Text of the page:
- July 26, 2021 at 5:51 pm #1899
I am a recent graduate, I studied BA (Hons) Television Production at Bournemouth University, specialising in cinematography. I’m now looking to go into a career in the camera and lighting department in TV—I specifically aspire to work in TV drama. And, I wondered if anyone has any advice on how best to approach this, as a student without prior (professional) on-set experience outside of a study environment. What sort of work I should be looking for/companies, platforms or individuals I should approach. As well as, any thoughts on how you might transition from a runner to a camera trainee.
Thank you for taking the time to read, I look forward to any responses and advice 🙂
- July 27, 2021 at 5:06 pm #1903a
Very good question and I’m sure you’ll get some very insightful answers.
The first thing I would say is I have no drama tv experience but I do have technical tv experience. I never really did running work because felt that led me more down the ‘production’ side of tv and not ‘technical’ however my first job was a ‘junior technical operator’ in shopping tv. Other companies call them multi skilled operators so you could also look at a junior MSO roles.
The reason I found this job so amazing was because I got to learn a broad variety of roles at a junior level gaining experience in the industry. I know ITV daytime and other companies do recruit these job roles so you’d learn a bit about cameras, lighting etc. I think it could be beneficial to learn the ropes like this then push into drama work as perhaps a camera assistant or likewise?
Again I’m sure there’s some camera operators on here who will be able to give you their insight too.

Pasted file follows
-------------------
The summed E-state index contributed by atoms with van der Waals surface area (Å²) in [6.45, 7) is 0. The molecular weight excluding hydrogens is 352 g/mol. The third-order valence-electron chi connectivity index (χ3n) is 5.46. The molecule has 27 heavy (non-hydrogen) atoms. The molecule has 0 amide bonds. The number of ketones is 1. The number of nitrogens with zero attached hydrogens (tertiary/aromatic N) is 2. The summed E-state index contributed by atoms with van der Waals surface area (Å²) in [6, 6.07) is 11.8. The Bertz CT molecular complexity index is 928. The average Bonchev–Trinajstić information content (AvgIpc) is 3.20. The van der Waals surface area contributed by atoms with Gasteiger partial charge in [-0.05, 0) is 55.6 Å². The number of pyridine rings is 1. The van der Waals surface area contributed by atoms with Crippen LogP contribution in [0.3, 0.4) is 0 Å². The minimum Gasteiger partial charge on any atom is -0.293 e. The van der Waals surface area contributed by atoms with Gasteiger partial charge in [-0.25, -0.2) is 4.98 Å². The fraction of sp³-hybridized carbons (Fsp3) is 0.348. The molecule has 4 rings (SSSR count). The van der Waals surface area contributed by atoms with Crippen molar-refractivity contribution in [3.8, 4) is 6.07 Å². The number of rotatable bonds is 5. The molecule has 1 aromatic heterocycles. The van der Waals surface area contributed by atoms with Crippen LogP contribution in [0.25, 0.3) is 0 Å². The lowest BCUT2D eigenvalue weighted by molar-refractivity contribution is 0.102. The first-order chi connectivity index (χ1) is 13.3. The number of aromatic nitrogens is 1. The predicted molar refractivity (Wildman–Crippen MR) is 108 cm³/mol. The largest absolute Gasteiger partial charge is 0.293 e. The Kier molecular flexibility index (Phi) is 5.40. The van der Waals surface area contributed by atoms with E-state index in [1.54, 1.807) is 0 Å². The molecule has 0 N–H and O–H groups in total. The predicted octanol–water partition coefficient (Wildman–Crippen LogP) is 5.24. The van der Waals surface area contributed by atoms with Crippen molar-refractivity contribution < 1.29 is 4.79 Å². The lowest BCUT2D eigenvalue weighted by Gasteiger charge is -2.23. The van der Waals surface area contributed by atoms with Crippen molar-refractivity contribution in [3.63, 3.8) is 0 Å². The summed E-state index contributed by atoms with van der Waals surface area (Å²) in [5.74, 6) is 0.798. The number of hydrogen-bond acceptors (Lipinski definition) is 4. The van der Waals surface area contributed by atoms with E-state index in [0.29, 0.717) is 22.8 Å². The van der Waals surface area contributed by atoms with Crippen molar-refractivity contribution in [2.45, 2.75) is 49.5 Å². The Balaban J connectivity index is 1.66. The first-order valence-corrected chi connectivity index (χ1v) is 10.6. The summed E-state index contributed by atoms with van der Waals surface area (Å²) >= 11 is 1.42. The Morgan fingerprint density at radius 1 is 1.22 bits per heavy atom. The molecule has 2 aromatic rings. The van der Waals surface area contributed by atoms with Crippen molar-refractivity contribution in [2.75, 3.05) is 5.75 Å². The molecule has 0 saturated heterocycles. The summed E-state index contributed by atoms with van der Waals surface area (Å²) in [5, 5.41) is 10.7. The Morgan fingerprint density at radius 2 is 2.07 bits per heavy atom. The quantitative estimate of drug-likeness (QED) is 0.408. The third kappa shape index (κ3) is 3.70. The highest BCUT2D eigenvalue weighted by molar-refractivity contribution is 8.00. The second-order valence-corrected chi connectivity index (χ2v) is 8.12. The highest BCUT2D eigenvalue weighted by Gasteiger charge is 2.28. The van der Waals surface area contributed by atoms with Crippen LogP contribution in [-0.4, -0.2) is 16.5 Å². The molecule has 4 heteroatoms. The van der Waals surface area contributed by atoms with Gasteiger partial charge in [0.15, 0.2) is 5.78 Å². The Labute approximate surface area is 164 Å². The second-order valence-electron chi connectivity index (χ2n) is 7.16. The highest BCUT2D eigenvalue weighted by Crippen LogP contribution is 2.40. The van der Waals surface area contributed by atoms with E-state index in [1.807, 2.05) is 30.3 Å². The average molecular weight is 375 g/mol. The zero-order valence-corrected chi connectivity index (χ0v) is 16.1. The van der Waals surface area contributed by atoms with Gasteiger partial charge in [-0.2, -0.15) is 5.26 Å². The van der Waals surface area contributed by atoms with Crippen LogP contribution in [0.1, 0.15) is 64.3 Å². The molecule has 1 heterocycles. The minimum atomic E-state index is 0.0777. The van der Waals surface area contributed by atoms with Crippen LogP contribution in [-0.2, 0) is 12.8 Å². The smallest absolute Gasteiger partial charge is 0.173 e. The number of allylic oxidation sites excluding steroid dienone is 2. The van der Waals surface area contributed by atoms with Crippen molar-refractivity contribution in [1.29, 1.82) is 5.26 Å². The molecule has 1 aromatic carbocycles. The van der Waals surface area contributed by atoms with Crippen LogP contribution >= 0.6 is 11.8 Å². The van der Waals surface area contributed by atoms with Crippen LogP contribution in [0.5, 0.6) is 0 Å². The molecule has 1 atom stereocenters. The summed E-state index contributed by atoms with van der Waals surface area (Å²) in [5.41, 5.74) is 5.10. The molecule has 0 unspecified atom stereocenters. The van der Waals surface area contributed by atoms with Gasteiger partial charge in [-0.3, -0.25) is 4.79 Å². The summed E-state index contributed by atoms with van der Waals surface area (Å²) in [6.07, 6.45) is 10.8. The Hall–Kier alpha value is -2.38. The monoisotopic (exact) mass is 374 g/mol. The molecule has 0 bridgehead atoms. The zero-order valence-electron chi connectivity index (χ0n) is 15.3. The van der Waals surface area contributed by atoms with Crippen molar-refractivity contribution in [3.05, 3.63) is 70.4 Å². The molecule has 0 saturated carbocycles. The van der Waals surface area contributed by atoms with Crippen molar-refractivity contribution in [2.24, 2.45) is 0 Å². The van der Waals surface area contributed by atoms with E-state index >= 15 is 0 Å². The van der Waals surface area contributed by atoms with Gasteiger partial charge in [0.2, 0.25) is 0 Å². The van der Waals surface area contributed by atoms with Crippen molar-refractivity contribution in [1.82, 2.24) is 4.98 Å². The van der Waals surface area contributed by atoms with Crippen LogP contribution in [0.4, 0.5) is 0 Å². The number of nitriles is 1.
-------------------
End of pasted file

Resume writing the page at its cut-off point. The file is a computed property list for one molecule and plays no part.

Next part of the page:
- July 28, 2021 at 7:14 pm #1906
Thank you James, thats really useful advice!
I never would have thought of that, as I’ve always been told you have to be a runner before anything else in production, knowing that there are other routes to pursue a technical career in the industry is really helpful 🙂
- August 3, 2021 at 12:44 pm #1943
I’m in a similar position to you, I’ve recently graduated with a BA (Hons) in Film and Television Production at UAL and wanting to pursue a position as a camera
operator/camera assistant in outside broadcasting. As I haven’t had any professional on-set experience I am looking for an entry-level role as a camera trainee. From the research, I’ve conducted and the people I’ve asked, staring at a camera rental warehouse as a kit runner is a good entry-level role that can lead to camera trainee roles, so it is worth going down that route.
Hope this helps.
- August 3, 2021 at 2:21 pm #1944a
I hope you’re well,
My advice is to try and find a position where you will be working on camera as much as possible. A hire company will allow you to learn more about the equipment and maintenance etc, however how much time will you actually be working on a production where you can gain experience? You need something that you can add to your experience and gain credits where possible.
A role such as a camera assistant or a Multi Skilled Operator (MSO) will be the best path for someone trying to gain experience in the industry. You can either go for a staff role where you will get to work on many different genres of shows in a short period of time or try and find camera assistant roles where you can work closely with a team who might keep hiring you for work and will build trust with them.